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Anime and Manga
- Tengen Toppa Gurren Lagann: Viral does this while fighting Kamina. Justified in that he's part cat, and fights like one when he's on foot.
- In Neon Genesis Evangelion and its new film series, a hunched body posture, with the rarer bouts of quadrupedal locomotion, are used with Evas and humanoid Angels to amplify the sense that we're dealing with primal, nigh-unstoppable forces. More notable examples are when Eva-01 goes berserk against Zeruel in the TV series, and when Eva-02 enters "Beast Mode" in Eva 2.0.
- This is L's modus operandi when not sitting in uncomfortable positions on staring at a computer screen for hours on end.
- Be very, very afraid if you see a Diclonius in Elfen Lied walking like this.
- Ed from Cowboy Bebop does this, though more because she's the Team Pet (even though the crew also has Ein, an actual dog); she also hisses and jumps around when pissed off.
- You know Haseo's pissed when he sports three tails, spiky armor, hunches like a wolf, has very sharp claws, and can friggin summon thousands of swords just for one target. This comes with a mental state like an animal, in which he is soundly defeated thanks to better tactics
- Yammy from Bleach does this sometimes.
- Whereas Grimmjow does it constantly.
- Shmion from the first season of Higurashi: When They Cry.
- The Jinchuriki from Naruto do this when they go berserk, and Naruto himself in particular is strangely similar to Eva unit 01 in this regard.
- Orson from Record of Lodoss War when he enters his Unstoppable Rage.
- Negi Springfield of Mahou Sensei Negima! whenever his monstrous side starts to take over.
- Jack Kirby loved this pose. Usually with more "primal" characters, like Kalibak or The Incredible Hulk.
- Wolverine often uses this as his "pre-asskicking pose". Coupled with his extended claws, naturally.
- The Beast, as well.
- Nightcrawler too, sometimes.
- Spider-Man does this from time to time, usually symbolizing that the villain isn't dealing with their Friendly Neighborhood Spider-Man anymore.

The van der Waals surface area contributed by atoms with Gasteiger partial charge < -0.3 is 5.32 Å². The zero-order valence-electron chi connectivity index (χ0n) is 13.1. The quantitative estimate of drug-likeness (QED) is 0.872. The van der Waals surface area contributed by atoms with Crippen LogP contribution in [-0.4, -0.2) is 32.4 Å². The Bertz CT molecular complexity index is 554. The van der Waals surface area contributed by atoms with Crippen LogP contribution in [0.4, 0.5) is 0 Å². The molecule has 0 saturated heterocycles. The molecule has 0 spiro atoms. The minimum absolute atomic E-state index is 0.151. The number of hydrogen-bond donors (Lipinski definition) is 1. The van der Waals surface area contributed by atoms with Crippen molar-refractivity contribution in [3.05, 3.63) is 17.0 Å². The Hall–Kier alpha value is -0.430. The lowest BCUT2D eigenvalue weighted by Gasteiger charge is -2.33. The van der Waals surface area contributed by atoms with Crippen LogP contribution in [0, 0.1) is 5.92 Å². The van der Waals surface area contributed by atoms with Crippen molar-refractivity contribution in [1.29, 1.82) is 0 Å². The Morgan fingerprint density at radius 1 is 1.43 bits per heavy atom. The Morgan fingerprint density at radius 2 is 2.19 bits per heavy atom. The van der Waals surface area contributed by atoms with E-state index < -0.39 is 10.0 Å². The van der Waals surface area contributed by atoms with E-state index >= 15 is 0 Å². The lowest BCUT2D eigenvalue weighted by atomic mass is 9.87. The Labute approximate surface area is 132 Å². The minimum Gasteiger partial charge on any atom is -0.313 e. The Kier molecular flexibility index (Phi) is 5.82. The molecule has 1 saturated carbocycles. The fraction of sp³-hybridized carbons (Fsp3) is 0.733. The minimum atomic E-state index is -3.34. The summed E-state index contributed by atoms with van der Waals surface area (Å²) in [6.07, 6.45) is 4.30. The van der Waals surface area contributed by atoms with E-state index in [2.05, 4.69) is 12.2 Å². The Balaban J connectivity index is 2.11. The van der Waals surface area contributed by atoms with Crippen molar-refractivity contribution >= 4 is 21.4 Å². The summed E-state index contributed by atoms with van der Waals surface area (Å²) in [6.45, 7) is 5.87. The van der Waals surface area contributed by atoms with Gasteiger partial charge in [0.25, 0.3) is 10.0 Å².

- Or otherwise doing a nimble variation of this trope to show he's ready to spring to action at any moment.
- Radgoll, a member of the Secret Six is usually depicted like this due to his extreme flexibility, but on the rare occasion he elects to stand up straight everyone pays attention.
- In Cat Bountry's Team Fortress 2 fanfic Surrogate, Medic ends up so overwhelmed by the disgusting and horrible things he's just witnessed that he can't stand up and has to crawl on all fours.
Films — Animated
- Beauty and the Beast: The Beast at first stands and walks like this, but gradually begins to stand and walk upright as the film progresses to show the fact that he is gradually becoming more civilized; and Gaston, who stands and walks upright, until near the end of the film, he reveals his evil self and starts to stand and walk like this. The curse is also at fault here, because it turned him both in spirit and mind, more and more into an animal.
- Kung Fu Panda:
- In Tarzan, the title character often uses his knuckles as front limbs, walking on all fours like the gorillas that raised him. This is mostly to show his savage upbringing, since otherwise he's a pretty Nice Guy without any ferocity.
Films — Live-Action
- The Hulk in The Avengers (2012) assumes a hunched, almost gorilla-stance. He even slams both fists into the ground and grunts at one point.
- Jack Nicholson in the first film of The Shining as he's going mad.
- The Dark Knight has the Joker doing a subtle version of this.
- Coolio as The Dragon in Dracula 3000.
- The two evil sons taunting Lavinia after they mutilate her in the 1999 film Titus.
- In the Planet of the Apes franchise the apes walk like this, supposedly to make them more, well, apelike. It was more pronounced in the sequels, especially 'Conquest of the Planet of the Apes', where they were supposed to be more primitive.
- The Peter Jackson The Lord of the Rings films:
- Played straight with the Moria orcs and goblins and averted in the design of the Uruk-Hai and Mordor orcs. According to the behind-the-scenes features, quite a bit of time went into training the stunt actors portraying orcs to not walk like monkeys due to the possibility of making them more narm-inducing than fearsome.
- Gollum, who is permenently hunched over and often lopes on all fours when running. One orc describes him as "rather like a spider himself, or perhaps like a starved frog."